This brings up a downside to the album, not a deal breaker, but certainly a diminishing of the overall effectiveness. Or perhaps it is a test to see if these impressions can stand being audio only. There is no doubt that Fallon's Neil Young is not as interesting without seeing him hunched over an acoustic guitar with his hair, harmonic rack and felt hat AS Neil Young performing a TV theme. Tebowie works better because of the strength of the song parody. The word of Tebowie's song are funny even if you can't see him tricked out as Ziggy. The group of the songs that fell into category three, including My Upstairs Neighbors, New French Girlfriend and You Spit When You Talk that fall into an older school realm of comedy album. Certainly the performance of Friday is not as funny when you can't see the insanity happening on the stage during the song a la Kenan Thompson's What's Up With Than sketch from SNL. However, this is often a problem with "live" albums anyways.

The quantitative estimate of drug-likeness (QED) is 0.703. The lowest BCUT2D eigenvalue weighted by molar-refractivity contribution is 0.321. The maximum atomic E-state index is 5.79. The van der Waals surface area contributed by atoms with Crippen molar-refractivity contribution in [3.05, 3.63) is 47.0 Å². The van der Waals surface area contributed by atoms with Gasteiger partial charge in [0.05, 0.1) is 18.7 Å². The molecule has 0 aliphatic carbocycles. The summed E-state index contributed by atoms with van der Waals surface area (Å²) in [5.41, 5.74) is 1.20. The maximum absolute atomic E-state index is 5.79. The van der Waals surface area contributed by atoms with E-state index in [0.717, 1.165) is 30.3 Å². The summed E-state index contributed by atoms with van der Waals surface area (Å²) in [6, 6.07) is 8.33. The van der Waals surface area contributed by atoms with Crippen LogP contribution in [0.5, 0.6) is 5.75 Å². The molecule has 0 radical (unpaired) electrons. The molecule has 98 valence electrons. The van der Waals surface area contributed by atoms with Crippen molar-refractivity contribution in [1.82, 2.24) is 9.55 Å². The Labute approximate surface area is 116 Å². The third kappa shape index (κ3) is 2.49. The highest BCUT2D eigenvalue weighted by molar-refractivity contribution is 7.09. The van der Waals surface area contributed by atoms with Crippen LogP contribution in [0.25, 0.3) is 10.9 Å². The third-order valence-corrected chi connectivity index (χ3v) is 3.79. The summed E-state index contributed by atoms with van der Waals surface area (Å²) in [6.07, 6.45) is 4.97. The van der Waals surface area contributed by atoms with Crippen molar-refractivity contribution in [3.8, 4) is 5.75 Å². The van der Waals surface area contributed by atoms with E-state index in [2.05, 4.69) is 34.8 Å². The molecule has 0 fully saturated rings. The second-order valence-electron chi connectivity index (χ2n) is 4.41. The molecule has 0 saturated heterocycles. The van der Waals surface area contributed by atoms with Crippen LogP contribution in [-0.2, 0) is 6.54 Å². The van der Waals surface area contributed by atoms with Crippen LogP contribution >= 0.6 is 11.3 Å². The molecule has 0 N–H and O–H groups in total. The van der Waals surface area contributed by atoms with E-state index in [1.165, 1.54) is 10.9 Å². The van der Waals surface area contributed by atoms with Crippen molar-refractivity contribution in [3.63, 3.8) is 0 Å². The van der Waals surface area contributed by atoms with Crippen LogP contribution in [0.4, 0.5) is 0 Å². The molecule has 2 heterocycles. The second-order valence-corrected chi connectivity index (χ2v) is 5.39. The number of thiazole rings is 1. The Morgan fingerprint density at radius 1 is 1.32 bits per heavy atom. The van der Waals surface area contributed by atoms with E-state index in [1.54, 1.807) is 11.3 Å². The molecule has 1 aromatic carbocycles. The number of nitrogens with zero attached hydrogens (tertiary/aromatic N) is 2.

Ultimately, the verdict on this album is: funny. If I was back in the days of making mix tapes, it would be fun to slip one of these in there for the humor of it. It will be interesting to see what moves Fallon makes next to exert his power in his new kingdom of nerd-media.
1. Neil Young Sings Fresh Prince of Bel-Air
2. History of Rap (feat. Justin Timberlake)
4. Scrambled Eggs (feat. Paul McCartney)
5. The Doors Sing Reading Rainbow
6. Balls In Your Mouth (feat. Eddie Vedder)
7. My Upstairs Neighbors Are Having Sex (And Listening To The Black Eyed Peas)
8. Bob Dylan Sings Charles in Charge
9. Walk of Shame (feat. Dave Matthews)
10. Slow Jam The News (feat. Brian Williams)
11. New French Girlfriend
12. Cougar Huntin (feat. Big & Rich)
13. You Spit When You Talk
14. Friday (feat. Stephen Colbert)
15. Neil Young Sings Whip My Hair (feat. Bruce Springsteen)